The West Virginia University School of Public Health Occupational Medicine residency program has been reaccredited by the Accreditation Council for Graduate Medical Education, making it one of 23 accredited programs in the nation. WVU’s program is the only one of its kind in the Appalachian region.
Accreditation of residency/fellowship programs by the ACGME is a voluntary process of evaluation and review performed by a non-governmental agency of peers. According to the ACGME, its goals are to evaluate, improve and publicly recognize graduate medical education programs and sponsoring institutions that are in substantial compliance with the standards of educational quality established by the ACGME.
“Given our program’s position and the unique needs of the areas we serve, this designation is important and provides affirmation of the exceptional training our expert faculty provide to our residents,” said Robert Gerbo, MD, associate professor and director of the Division of Occupational Medicine, which is also home to the region’s first and only Public Health and General Preventive Medicine residency program.
The School’s Division of Occupational Medicine was founded in 1988 through a grant from the CDC’s National Institute for Occupational Safety and Health and has grown one of the largest academic-based Occupational Medicine clinics in the U.S., attracting physicians from across the country and around the world.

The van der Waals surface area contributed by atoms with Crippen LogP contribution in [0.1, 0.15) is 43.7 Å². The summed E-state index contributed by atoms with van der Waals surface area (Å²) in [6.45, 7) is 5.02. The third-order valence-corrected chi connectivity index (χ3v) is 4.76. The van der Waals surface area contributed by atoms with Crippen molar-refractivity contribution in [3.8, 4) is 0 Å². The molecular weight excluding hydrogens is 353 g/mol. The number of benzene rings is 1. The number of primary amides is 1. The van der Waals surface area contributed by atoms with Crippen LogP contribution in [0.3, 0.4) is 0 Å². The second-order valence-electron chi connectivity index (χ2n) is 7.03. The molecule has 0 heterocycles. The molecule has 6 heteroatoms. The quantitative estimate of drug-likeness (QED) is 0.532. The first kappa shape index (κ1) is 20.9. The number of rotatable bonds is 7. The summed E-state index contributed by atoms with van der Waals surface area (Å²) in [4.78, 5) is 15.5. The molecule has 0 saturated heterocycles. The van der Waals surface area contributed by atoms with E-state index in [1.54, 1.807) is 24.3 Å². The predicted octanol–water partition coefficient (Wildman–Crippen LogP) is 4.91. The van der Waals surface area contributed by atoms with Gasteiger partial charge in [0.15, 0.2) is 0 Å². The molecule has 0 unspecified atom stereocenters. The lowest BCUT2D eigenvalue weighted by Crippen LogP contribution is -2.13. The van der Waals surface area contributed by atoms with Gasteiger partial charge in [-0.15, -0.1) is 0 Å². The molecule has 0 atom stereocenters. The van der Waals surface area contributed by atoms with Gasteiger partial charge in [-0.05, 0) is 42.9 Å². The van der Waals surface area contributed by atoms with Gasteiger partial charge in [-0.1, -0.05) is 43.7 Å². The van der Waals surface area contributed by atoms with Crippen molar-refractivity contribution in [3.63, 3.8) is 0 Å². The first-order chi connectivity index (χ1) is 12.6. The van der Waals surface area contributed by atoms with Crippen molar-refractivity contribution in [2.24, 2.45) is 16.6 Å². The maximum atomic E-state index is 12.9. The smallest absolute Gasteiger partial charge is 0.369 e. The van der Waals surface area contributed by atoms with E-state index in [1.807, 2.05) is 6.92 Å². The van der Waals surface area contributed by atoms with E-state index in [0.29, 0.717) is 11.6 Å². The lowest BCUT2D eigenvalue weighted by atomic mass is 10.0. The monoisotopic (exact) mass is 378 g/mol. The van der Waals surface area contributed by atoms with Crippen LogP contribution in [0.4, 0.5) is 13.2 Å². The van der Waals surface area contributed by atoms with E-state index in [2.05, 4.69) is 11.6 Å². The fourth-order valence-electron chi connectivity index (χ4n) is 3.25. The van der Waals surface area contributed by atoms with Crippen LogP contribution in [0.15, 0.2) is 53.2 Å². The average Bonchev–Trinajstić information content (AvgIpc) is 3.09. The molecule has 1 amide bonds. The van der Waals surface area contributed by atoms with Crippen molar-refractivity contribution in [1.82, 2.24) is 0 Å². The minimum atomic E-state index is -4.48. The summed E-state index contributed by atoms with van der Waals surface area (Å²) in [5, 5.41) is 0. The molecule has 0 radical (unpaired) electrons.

To date, the residency program is just one of three programs to be funded by both NIOSH and the U.S. Department of Health and Human Services’ Health Resources and Services Administration.
“Our reaccreditation is an important milestone, underscoring the important role of occupational medicine in a state that has a very high burden of occupational illness and injury,” said Chris Martin, MD, MSc, director of the Occupational Medicine residency program and professor in the School of Public Health and School of Medicine. “I’m proud that our team not only earned this designation, but earned it without receiving any citations – a testament to our quality training programs.”
One of the hallmarks of the program is its robust clinical component.
“About 300 patients come through our clinic a month, which, for an academically-based occupational medicine clinic, is busy,” Dr. Martin said. “We see what practitioners in a typical occupational medicine setting would see – so our residents gain ‘real-world’ experience. The vast majority of our graduates take clinical positions – probably 90 percent – so this element of their training is invaluable.”
In addition to the clinical aspect of the program, residents benefit from a variety of preventive and workplace safety programs and rotations. For instance, through the School’s long-time partnership with NIOSH Morgantown, trainees participate in national-level field investigations and research.
“Occupational medicine is the interface between the working world and the medical world,” Martin said. “One of the beauties of occupational medicine is you can decide exactly what spectrum from a very wide variety of work you want to pursue. While most of our graduates assume clinical positions, our alumni are working in virtually every setting.”
Pictured top to bottom: Occupational Medicine (OM) Resident Rasika Thondukolam, MD, works with a patient in the WVU clinic; OM Resident Ryan Budwany, MD, evaluates a local firefighter. Roughly 90 percent of WVU’s Occupational Medicine residency program graduates take clinical positions.
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WVU School of Public Health